What happened

Shares of wireless "hotspot" specialist Boingo Wireless (NASDAQ:WIFI) are down 18.9% as of 1:20 p.m. EDT Friday. That's hardly the response you'd expect investors to have, though, to a stock that just beat earnings estimates handily in its third-quarter earnings report (released last night).

According to Wall Street, Boingo was "supposed " to lose $0.10 per share on sales of only $63.8 million last quarter. Instead, Boingo reported yesterday that it lost only one penny per share and did $65.3 million in business -- beating on both earnings and sales.

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Sadly, Boingo got no bounce out of today's earnings beat. Image source: Getty Images.

So what

So what went wrong? Boingo grew its sales more than 21% year over year, exceeding one Wall Street target. And it did so while losing less money than feared. (Boingo also lost a whole lot less money in this year's third quarter than it did in last year's -- when losses were $0.09 per share). Boingo also reported free cash flow for its Q3 -- $8.5 million worth of the green stuff, versus cash burn of $2.7 million in the year-ago quarter.

I see two possible reasons for investors' disappointment. First, Boingo's beat, while undeniable, wasn't quite as strong as its performance last quarter, when Boingo posted even stronger sales growth and a bigger earnings beat.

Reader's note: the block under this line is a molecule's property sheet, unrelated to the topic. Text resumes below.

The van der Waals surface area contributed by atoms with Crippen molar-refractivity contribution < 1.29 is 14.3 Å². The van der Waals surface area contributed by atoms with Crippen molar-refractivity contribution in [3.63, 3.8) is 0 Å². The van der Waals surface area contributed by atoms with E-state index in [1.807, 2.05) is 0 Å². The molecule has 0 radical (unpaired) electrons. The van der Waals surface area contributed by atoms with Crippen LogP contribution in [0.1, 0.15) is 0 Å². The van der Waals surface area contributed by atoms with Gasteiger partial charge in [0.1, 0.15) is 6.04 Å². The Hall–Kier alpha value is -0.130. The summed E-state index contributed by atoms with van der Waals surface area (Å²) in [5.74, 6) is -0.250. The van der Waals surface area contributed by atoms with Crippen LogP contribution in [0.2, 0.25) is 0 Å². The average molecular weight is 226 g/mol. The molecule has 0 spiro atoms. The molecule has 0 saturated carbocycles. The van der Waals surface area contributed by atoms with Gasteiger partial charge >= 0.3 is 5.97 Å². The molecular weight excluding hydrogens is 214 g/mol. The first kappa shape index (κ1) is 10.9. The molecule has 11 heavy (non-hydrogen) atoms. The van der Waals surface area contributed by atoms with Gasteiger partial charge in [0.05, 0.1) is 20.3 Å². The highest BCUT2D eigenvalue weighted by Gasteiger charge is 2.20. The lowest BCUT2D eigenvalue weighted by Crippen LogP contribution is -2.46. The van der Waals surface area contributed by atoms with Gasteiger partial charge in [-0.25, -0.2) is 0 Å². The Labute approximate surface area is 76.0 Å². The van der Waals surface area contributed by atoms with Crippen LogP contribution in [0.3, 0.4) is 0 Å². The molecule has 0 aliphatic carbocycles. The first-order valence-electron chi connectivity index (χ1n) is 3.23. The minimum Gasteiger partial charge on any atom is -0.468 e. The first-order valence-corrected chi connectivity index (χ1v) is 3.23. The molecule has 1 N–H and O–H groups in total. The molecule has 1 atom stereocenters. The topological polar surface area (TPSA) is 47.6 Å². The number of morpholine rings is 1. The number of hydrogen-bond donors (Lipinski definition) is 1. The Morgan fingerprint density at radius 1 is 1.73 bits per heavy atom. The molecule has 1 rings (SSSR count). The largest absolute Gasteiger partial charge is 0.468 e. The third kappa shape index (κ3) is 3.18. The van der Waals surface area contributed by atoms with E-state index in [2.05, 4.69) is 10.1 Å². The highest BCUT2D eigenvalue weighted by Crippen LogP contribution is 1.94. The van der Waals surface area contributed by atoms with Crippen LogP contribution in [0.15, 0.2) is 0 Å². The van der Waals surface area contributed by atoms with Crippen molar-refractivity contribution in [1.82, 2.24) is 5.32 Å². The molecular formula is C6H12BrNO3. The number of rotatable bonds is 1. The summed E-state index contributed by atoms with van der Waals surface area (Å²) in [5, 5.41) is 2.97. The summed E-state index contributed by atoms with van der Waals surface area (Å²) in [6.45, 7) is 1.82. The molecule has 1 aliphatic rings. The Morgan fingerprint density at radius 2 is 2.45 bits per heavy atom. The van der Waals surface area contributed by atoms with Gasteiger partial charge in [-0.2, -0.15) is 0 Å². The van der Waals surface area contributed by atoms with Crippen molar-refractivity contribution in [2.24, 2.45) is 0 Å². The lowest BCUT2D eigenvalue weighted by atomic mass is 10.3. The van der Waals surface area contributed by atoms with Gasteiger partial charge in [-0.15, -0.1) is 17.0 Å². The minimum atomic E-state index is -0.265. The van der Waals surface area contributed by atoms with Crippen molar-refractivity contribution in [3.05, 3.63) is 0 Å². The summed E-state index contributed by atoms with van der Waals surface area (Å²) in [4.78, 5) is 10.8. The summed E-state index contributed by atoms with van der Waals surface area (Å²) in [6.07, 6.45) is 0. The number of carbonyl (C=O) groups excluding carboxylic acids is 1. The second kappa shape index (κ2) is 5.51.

Now what

But second, Boingo also issued new guidance yesterday. In it, management predicted that Boingo will end this year with losses of between $0.12 and $0.24 per diluted share on sales of $243 million to $250 million. Assuming the midpoint in that guidance will be closest to the mark, Boingo appears likely to "miss sales" in Q4 -- because Wall Street has been looking for revenue of $249 million.

On the plus side, taken at the midpoint, Boingo's likely loss of $0.18 per share will be a lot better than the $0.24 loss that Wall Street is anticipating. It's just a pity that right now, investors seem to be overlooking that fact.

Rich Smith has no position in any of the stocks mentioned. The Motley Fool owns shares of Boingo Wireless. The Motley Fool has a disclosure policy.